A pro-love story

Valentine’s Day is tomorrow. I’ve got to write something, I tell myself. But what can I say? Inspirational messages aren’t really my bag, but neither is hopelessness. In truth, I’m a romantic. A skeptical romantic, but a romantic nonetheless.

Romance is awkward for feminists. It’s defined by bullshit like proposals and lingerie and heterosexuality and money. So being a romantic and being a feminist can feel incompatible.

I don’t want diamonds. I don’t want babies or showers or proposals or my husband’s last name. Nor do I want a husband, actually.

But I want love. Monogamous, forever, love.

This confuses people. I suppose it is a little confusing. Rational me (which unfortunately tends to be a little different than romantic me) thinks ‘forever’ is a bit of a joke. Rational me thinks monogamy is a bit of a joke, too. Who, really, can spend their whole life with one person?? And why bother?

Yet, I’ve always been monogamous. And it hasn’t been difficult. The relationships? They’ve been difficult. The men have been sociopaths, addicts, alcoholics, abusers and morons. There have been jocks and frat boys and rockers and rappers and anarchists and oldies. And hey, I’m no walk in the proverbial park. But monogamy was never a problem. Love was never a problem. I may have bad taste, but I don’t I don’t get bored. I don’t leave because I fall out of love. I leave because of assholes.

As much as I would like to find ‘love’, in the barfiest of senses, I don’t prioritize dating. My goal isn’t to find a man. There are a number of things in my life that are more important to me than a romantic relationship, including: my dog, my sleep, my writing, my happiness, my space, my private afternoon dance parties, and my sanity. But I want it.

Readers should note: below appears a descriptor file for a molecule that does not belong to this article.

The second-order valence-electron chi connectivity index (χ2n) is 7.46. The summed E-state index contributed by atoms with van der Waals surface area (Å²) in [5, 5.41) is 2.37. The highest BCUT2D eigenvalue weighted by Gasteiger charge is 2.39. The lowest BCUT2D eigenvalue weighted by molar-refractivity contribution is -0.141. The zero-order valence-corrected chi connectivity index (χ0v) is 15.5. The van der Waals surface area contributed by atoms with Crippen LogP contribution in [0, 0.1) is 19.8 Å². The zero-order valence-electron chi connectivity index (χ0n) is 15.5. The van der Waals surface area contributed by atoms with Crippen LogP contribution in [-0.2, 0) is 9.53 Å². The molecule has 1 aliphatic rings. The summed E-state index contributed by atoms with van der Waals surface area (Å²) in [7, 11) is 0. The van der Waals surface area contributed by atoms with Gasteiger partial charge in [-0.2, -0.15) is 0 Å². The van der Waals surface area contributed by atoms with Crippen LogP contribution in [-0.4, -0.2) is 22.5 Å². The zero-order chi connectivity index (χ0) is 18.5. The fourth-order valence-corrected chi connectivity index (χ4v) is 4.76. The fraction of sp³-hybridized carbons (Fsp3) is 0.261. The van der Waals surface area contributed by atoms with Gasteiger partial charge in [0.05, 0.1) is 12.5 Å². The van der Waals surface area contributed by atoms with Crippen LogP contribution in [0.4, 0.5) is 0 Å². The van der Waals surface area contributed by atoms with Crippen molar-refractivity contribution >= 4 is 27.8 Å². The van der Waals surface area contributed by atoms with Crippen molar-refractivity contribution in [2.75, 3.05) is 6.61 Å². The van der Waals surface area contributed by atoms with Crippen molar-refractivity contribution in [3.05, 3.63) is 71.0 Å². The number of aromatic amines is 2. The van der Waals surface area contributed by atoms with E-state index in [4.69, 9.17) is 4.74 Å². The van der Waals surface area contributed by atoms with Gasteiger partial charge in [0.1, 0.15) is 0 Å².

I want someone to be with and someone to buy groceries with and plan life with and to think I’m the best. I want someone to do my laundry but also stay out of my way. I want a partner to live with who doesn’t live in my house. I want someone to give me advice I’ll probably never take (because, in the end, I know what’s best). I want someone to argue with even though we both know I’m always right. I want someone to cook for, not because I want to take care of someone but because I get sick of leftovers after the second day and cooking for one is a bunk deal.

When I tell people I don’t want to get married they assume it’s because I want to remain single. And I suppose I do, in a legal sense. I want to push back against cultural norms that force us into useless institutions built at the expense of women’s freedom. I don’t like the idea of signing a love contract and marriage no longer is meant to be (supposedly) a financial arrangement.

If this is all about romance, then why cling to the institution of marriage? And if it isn’t about romance than why all the white, sparkly, flowery, showy, bells and whistles? Why not just call a spade a spade (and you can tell me what that spade is, whether it’s fear of being alone, fear of being broke, or fear of what being unmarried means for your social status and self-esteem, particularly as women)?

And listen. I get the desire for a wedding. Weddings are the best. There’s no other occasion that you can legit force everyone you know to come to one place, stare at you admiringly, buy you gifts, and talk about you for hours on end. The dreaminess of the wedding is not lost on me. I, too, love parties and drinking and dancing with my friends. Weddings are happy fun times and I’m grateful for those who have them because 1) Free booze, and 2) When else do I get to buy a new dress?

What bothers me is not the celebration of love. Cynic that I am, I do think love is wonderful. What bothers me is the commitment to conformity.